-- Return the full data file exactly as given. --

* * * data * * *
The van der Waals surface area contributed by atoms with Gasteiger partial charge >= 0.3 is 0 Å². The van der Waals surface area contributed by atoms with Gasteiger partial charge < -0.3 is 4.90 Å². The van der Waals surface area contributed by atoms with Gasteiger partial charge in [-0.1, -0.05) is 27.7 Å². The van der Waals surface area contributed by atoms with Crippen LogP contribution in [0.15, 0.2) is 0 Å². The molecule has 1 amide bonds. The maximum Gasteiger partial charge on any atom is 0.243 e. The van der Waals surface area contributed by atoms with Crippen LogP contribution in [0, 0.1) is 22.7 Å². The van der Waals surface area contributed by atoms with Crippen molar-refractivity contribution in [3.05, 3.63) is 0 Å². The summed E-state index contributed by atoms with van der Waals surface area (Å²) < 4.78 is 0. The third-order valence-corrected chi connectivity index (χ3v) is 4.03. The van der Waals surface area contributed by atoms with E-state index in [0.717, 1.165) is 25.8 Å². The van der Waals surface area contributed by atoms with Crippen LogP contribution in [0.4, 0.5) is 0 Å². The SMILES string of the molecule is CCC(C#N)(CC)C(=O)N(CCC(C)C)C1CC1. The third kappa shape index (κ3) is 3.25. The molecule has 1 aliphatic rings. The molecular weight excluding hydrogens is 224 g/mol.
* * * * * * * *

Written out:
The van der Waals surface area contributed by atoms with Gasteiger partial charge >= 0.3 is 0 Å². The van der Waals surface area contributed by atoms with Gasteiger partial charge < -0.3 is 4.90 Å². The van der Waals surface area contributed by atoms with Gasteiger partial charge in [-0.1, -0.05) is 27.7 Å². The van der Waals surface area contributed by atoms with Crippen LogP contribution in [0.15, 0.2) is 0 Å². The molecule has 1 amide bonds. The maximum Gasteiger partial charge on any atom is 0.243 e. The van der Waals surface area contributed by atoms with Crippen LogP contribution in [0, 0.1) is 22.7 Å². The van der Waals surface area contributed by atoms with Crippen molar-refractivity contribution in [3.05, 3.63) is 0 Å². The summed E-state index contributed by atoms with van der Waals surface area (Å²) < 4.78 is 0. The third-order valence-corrected chi connectivity index (χ3v) is 4.03. The van der Waals surface area contributed by atoms with E-state index in [0.717, 1.165) is 25.8 Å². The van der Waals surface area contributed by atoms with Crippen LogP contribution in [0.4, 0.5) is 0 Å². The SMILES string of the molecule is CCC(C#N)(CC)C(=O)N(CCC(C)C)C1CC1. The third kappa shape index (κ3) is 3.25. The molecule has 1 aliphatic rings. The molecular weight excluding hydrogens is 224 g/mol.